Nation, self, and citizenship

I. Theoretical Framework

If a person reads the book “ Nation, Self, and Citizenship” by Randolf S. David, one would gain a general idea on the Philippine situation, oneself, and how oneself is situated in the nation. In addition to that, the very nature of the book, a collection of articles categorized and grouped in three main topics, makes it easy to read and easy to digest. Moreover, the author does this in a very conversational manner or sometimes in a storytelling fashion. And these are the reasons why the book succeeds in conveying to its audiences its messages and teachings. Looking it at a micro level, one can’t help but find similarities with how the articles are structured.

Like in the popular children’s series Harry Potter, the book acts like a bowl of “ pensive” into the memories and thoughts of Prof. David. For most of the articles, the author initially sets the tone and context by giving a quick background or history of the topic. This may come in the form of an anecdote, quote, related news, or just a plain reverie. After which he then proceeds to layout the main problem or agenda and subtopics that are necessary and/or pertinent to the matter at hand. Next, he gives a solution or a comparison (in the hope of arriving to a solution) or just pinpointing the root of the problem. He usually gives his insights and opinions on the matter in this area.

After that, he closes the article with a thought, quotation, or something to ponder on; most of which would incite emotions or actions. This framework/structure appears in several articles such as “ Who’s Afraid Globalization”, “ Looking Back at Edsa”, “ The Powerless Public”, and many more. One would notice that this follows the basic form of storytelling and follows the graph such as in Figure 1. 1. With such a basic framework, the author doesn’t have to worry about losing his audience or appear to preach, which some people don’t want. This also gives him a lot of chance to inject his comments and thoughts as the article progresses to the different areas of the topic. It is also good to note that in an article, the author cites several quotations and ideas from renowned philosophers to make his arguments more credible. One would also notice a subliminal theme of hoping for a better nation.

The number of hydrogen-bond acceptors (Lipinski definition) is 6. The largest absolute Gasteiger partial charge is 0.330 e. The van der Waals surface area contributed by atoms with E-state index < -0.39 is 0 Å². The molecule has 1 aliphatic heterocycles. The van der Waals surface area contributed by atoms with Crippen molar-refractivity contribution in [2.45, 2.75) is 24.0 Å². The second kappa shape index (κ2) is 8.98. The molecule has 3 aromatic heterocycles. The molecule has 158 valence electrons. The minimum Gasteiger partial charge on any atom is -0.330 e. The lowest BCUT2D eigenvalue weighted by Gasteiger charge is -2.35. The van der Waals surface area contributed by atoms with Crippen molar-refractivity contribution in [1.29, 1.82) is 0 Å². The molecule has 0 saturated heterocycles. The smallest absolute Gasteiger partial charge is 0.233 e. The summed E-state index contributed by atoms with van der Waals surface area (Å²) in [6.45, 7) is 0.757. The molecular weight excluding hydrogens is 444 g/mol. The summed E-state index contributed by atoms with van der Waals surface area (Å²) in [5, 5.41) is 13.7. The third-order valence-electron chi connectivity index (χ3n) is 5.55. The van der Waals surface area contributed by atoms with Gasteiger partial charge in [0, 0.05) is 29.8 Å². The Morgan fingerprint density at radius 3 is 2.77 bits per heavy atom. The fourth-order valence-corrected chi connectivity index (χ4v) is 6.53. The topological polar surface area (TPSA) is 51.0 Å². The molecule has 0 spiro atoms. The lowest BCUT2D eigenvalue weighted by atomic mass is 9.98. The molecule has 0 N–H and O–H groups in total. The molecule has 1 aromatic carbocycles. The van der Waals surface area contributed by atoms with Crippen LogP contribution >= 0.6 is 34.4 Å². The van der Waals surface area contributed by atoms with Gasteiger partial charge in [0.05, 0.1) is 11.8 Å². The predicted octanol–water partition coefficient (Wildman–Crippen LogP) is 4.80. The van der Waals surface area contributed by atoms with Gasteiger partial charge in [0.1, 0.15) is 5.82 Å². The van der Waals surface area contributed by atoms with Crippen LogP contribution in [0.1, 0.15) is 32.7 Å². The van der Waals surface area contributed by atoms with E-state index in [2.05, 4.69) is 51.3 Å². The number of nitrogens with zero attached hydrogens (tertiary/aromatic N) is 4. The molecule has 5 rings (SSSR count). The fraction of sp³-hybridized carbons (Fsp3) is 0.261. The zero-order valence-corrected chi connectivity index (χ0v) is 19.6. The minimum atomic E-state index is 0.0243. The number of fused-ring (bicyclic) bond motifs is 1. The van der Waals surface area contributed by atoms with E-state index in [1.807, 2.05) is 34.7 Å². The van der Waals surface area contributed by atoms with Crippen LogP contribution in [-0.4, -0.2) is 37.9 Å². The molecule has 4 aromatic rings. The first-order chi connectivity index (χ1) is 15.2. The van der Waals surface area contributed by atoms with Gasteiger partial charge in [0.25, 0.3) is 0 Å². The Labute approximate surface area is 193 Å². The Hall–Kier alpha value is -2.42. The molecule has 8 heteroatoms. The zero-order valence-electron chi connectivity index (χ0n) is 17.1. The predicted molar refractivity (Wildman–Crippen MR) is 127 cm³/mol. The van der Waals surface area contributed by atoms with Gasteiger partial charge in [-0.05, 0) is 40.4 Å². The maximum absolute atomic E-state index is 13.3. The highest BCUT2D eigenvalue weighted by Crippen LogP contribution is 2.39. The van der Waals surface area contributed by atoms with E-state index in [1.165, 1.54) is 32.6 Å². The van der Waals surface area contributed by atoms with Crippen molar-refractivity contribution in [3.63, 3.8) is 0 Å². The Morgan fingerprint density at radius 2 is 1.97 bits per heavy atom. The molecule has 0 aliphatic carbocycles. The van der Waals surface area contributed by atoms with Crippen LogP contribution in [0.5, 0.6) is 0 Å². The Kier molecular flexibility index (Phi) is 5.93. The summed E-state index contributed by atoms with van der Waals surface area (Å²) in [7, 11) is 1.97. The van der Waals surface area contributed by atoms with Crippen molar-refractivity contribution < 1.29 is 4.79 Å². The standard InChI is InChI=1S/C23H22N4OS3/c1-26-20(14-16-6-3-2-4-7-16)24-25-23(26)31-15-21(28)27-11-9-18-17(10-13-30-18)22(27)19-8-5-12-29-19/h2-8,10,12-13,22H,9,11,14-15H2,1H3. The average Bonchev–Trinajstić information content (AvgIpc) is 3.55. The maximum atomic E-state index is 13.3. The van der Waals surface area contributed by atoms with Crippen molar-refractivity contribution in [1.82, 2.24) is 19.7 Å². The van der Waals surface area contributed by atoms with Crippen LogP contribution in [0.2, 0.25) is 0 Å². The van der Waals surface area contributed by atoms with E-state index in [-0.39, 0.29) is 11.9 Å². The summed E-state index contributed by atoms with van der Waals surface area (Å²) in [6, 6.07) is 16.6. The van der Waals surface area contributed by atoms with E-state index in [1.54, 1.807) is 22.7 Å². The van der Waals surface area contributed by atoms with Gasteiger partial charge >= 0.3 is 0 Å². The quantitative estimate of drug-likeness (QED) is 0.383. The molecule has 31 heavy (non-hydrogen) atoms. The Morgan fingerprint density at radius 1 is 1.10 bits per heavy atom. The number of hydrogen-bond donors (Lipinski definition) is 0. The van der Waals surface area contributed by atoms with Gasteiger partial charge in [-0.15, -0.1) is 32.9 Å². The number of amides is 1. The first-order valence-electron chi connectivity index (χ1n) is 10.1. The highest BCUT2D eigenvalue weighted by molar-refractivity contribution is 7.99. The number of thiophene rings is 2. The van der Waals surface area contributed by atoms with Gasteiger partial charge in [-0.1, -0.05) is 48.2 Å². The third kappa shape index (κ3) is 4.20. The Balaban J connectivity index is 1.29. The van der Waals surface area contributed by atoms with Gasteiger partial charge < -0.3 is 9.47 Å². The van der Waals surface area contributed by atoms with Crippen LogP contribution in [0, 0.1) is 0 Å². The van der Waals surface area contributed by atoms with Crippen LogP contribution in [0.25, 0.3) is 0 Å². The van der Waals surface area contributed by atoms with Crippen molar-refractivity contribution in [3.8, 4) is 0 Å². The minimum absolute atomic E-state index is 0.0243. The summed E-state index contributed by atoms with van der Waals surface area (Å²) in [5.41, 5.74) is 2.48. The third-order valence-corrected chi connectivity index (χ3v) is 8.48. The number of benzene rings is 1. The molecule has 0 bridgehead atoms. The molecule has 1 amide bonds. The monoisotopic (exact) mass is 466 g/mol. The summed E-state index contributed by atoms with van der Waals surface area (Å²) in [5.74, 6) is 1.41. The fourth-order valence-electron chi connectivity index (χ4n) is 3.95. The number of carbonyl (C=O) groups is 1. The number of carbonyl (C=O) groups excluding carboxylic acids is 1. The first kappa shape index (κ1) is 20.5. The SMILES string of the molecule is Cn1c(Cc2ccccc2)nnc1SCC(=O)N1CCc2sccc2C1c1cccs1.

Some of the articles he wrote uses different perspectives and through different lenses. An example of this is in the article “ Dogtown: Memories of the 1904 World’s Fair” where the author emphasized how others perceived us then and now. The author also used several similar situations of other nations as comparisons. Most of which other nations have surpassed and succeeded, but some have a more somber and foreboding tone. One such example of triumph that the nation could emulate was of the Zapatistas and the Mexican government.

On the other hand, an example of a more somber situation was of Mang Pandoy. In the hope of trying to rationalize and conceptualize a given situation, Prof. David gives brief histories and roots of a topic. In the example of the Moro Problem, the author uses the long history of the Moro People to bring into context what their culture has endured for them to act as such. After which, he then gives opinions and critiques on our current situation. He does not blatantly say that it should be like this or that, but he does it in a subtle way of suggestion and examples.

This is a good thing since the real aim of the author is not for a specific change, but review of the situation and hopefully a dialogue ensues and a peaceful solution will be reached. This was elegantly exemplified in the article “ Postmodern Bandits”; the author did not outright say that the Moros involved are bandits or outlaws, but he slowly put the audience in their shoes and showed them their situation.

He then closes most articles usually by leaving an open-ended thought that effectively makes the audience think for themselves. One of the more poignant closings in the book was in the article “ Our Children All”. Here, the author closed the article with the thought that the nation have placed more effort sensationalizing the deaths of other children but forgot that the perpetrators themselves are the nation’s children too.